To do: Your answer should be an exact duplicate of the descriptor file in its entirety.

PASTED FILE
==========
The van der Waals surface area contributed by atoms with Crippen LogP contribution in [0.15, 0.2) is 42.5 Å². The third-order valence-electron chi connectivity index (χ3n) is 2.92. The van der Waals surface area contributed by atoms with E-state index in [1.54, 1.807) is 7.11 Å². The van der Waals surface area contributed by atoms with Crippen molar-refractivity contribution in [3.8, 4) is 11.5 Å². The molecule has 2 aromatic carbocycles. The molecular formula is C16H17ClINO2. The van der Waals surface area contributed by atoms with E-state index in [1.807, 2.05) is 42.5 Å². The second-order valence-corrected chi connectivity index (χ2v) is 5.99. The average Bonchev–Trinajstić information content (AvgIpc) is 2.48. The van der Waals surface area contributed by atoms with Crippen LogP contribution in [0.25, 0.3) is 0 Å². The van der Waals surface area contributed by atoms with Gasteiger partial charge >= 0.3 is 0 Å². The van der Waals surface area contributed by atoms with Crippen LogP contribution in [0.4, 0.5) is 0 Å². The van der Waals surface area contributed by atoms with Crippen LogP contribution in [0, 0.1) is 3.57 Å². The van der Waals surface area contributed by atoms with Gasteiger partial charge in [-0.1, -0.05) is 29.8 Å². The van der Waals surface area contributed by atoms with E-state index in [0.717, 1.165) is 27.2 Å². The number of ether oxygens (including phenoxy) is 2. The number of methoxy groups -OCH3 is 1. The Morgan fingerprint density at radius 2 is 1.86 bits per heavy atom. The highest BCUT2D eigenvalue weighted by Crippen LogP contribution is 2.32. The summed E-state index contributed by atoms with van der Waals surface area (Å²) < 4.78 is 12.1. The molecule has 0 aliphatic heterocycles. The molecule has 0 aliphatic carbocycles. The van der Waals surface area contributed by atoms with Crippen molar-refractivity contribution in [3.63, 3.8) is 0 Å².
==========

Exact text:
The van der Waals surface area contributed by atoms with Crippen LogP contribution in [0.15, 0.2) is 42.5 Å². The third-order valence-electron chi connectivity index (χ3n) is 2.92. The van der Waals surface area contributed by atoms with E-state index in [1.54, 1.807) is 7.11 Å². The van der Waals surface area contributed by atoms with Crippen molar-refractivity contribution in [3.8, 4) is 11.5 Å². The molecule has 2 aromatic carbocycles. The molecular formula is C16H17ClINO2. The van der Waals surface area contributed by atoms with E-state index in [1.807, 2.05) is 42.5 Å². The second-order valence-corrected chi connectivity index (χ2v) is 5.99. The average Bonchev–Trinajstić information content (AvgIpc) is 2.48. The van der Waals surface area contributed by atoms with Crippen LogP contribution in [0.25, 0.3) is 0 Å². The van der Waals surface area contributed by atoms with Gasteiger partial charge >= 0.3 is 0 Å². The van der Waals surface area contributed by atoms with Crippen LogP contribution in [0.4, 0.5) is 0 Å². The van der Waals surface area contributed by atoms with Crippen LogP contribution in [0, 0.1) is 3.57 Å². The van der Waals surface area contributed by atoms with Gasteiger partial charge in [-0.1, -0.05) is 29.8 Å². The van der Waals surface area contributed by atoms with E-state index in [0.717, 1.165) is 27.2 Å². The number of ether oxygens (including phenoxy) is 2. The number of methoxy groups -OCH3 is 1. The Morgan fingerprint density at radius 2 is 1.86 bits per heavy atom. The highest BCUT2D eigenvalue weighted by Crippen LogP contribution is 2.32. The summed E-state index contributed by atoms with van der Waals surface area (Å²) < 4.78 is 12.1. The molecule has 0 aliphatic heterocycles. The molecule has 0 aliphatic carbocycles. The van der Waals surface area contributed by atoms with Crippen molar-refractivity contribution in [3.63, 3.8) is 0 Å².